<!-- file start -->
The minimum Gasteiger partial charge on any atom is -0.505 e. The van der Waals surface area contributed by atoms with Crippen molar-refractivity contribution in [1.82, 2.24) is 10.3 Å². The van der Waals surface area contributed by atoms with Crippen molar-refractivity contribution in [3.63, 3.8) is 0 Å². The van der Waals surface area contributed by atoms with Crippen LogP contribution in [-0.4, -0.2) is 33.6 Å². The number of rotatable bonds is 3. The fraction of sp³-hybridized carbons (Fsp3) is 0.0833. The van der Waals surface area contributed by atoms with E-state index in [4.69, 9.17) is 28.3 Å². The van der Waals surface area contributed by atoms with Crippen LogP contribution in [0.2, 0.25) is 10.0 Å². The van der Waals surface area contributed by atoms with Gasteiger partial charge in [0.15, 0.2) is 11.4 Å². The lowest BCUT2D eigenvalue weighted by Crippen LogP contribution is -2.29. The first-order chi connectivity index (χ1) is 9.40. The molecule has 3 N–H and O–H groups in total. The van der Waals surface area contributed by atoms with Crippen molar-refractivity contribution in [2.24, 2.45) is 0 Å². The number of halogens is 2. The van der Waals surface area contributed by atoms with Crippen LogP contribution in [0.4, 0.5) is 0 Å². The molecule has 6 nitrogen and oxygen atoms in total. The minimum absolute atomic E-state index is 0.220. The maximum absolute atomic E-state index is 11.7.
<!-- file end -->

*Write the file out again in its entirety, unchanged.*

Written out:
The minimum Gasteiger partial charge on any atom is -0.505 e. The van der Waals surface area contributed by atoms with Crippen molar-refractivity contribution in [1.82, 2.24) is 10.3 Å². The van der Waals surface area contributed by atoms with Crippen molar-refractivity contribution in [3.63, 3.8) is 0 Å². The van der Waals surface area contributed by atoms with Crippen LogP contribution in [-0.4, -0.2) is 33.6 Å². The number of rotatable bonds is 3. The fraction of sp³-hybridized carbons (Fsp3) is 0.0833. The van der Waals surface area contributed by atoms with E-state index in [4.69, 9.17) is 28.3 Å². The van der Waals surface area contributed by atoms with Crippen LogP contribution in [0.2, 0.25) is 10.0 Å². The van der Waals surface area contributed by atoms with Gasteiger partial charge in [0.15, 0.2) is 11.4 Å². The lowest BCUT2D eigenvalue weighted by Crippen LogP contribution is -2.29. The first-order chi connectivity index (χ1) is 9.40. The molecule has 3 N–H and O–H groups in total. The van der Waals surface area contributed by atoms with Crippen molar-refractivity contribution in [2.24, 2.45) is 0 Å². The number of halogens is 2. The van der Waals surface area contributed by atoms with Crippen LogP contribution in [0.4, 0.5) is 0 Å². The molecule has 6 nitrogen and oxygen atoms in total. The minimum absolute atomic E-state index is 0.220. The maximum absolute atomic E-state index is 11.7.